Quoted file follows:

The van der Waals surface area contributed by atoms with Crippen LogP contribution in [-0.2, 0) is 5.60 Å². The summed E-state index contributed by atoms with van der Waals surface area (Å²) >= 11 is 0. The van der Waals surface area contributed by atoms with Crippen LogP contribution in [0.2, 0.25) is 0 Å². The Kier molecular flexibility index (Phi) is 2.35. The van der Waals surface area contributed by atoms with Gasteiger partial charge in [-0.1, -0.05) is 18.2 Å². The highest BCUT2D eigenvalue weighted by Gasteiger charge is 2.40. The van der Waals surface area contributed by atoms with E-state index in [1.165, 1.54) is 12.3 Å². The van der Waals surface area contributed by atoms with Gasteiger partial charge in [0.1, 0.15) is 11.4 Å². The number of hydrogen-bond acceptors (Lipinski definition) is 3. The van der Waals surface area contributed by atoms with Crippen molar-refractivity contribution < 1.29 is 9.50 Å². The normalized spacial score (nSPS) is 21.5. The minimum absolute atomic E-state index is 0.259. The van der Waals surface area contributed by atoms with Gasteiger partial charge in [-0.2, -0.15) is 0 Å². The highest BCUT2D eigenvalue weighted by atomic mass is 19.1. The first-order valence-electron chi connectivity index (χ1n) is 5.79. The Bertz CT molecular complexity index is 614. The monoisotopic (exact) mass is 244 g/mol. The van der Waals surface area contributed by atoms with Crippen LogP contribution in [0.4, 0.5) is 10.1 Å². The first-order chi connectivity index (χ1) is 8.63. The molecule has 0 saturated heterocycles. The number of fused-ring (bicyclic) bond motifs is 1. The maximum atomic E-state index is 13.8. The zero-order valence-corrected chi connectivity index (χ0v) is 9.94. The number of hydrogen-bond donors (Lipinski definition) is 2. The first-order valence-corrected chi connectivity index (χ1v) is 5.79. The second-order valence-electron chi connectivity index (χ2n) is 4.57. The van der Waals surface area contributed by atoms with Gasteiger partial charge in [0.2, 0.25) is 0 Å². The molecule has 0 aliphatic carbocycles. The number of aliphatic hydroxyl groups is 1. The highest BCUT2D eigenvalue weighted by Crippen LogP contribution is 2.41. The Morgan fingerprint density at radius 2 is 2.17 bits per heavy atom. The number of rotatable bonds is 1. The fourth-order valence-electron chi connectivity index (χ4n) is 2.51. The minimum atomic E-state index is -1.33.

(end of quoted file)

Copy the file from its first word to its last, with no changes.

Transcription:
The van der Waals surface area contributed by atoms with Crippen LogP contribution in [-0.2, 0) is 5.60 Å². The summed E-state index contributed by atoms with van der Waals surface area (Å²) >= 11 is 0. The van der Waals surface area contributed by atoms with Crippen LogP contribution in [0.2, 0.25) is 0 Å². The Kier molecular flexibility index (Phi) is 2.35. The van der Waals surface area contributed by atoms with Gasteiger partial charge in [-0.1, -0.05) is 18.2 Å². The highest BCUT2D eigenvalue weighted by Gasteiger charge is 2.40. The van der Waals surface area contributed by atoms with E-state index in [1.165, 1.54) is 12.3 Å². The van der Waals surface area contributed by atoms with Gasteiger partial charge in [0.1, 0.15) is 11.4 Å². The number of hydrogen-bond acceptors (Lipinski definition) is 3. The van der Waals surface area contributed by atoms with Crippen molar-refractivity contribution < 1.29 is 9.50 Å². The normalized spacial score (nSPS) is 21.5. The minimum absolute atomic E-state index is 0.259. The van der Waals surface area contributed by atoms with Gasteiger partial charge in [-0.2, -0.15) is 0 Å². The highest BCUT2D eigenvalue weighted by atomic mass is 19.1. The first-order valence-electron chi connectivity index (χ1n) is 5.79. The Bertz CT molecular complexity index is 614. The monoisotopic (exact) mass is 244 g/mol. The van der Waals surface area contributed by atoms with Crippen LogP contribution in [0.4, 0.5) is 10.1 Å². The first-order chi connectivity index (χ1) is 8.63. The molecule has 0 saturated heterocycles. The number of fused-ring (bicyclic) bond motifs is 1. The maximum atomic E-state index is 13.8. The zero-order valence-corrected chi connectivity index (χ0v) is 9.94. The number of hydrogen-bond donors (Lipinski definition) is 2. The first-order valence-corrected chi connectivity index (χ1v) is 5.79. The second-order valence-electron chi connectivity index (χ2n) is 4.57. The van der Waals surface area contributed by atoms with Gasteiger partial charge in [0.2, 0.25) is 0 Å². The molecule has 0 aliphatic carbocycles. The number of aliphatic hydroxyl groups is 1. The highest BCUT2D eigenvalue weighted by Crippen LogP contribution is 2.41. The Morgan fingerprint density at radius 2 is 2.17 bits per heavy atom. The number of rotatable bonds is 1. The fourth-order valence-electron chi connectivity index (χ4n) is 2.51. The minimum atomic E-state index is -1.33.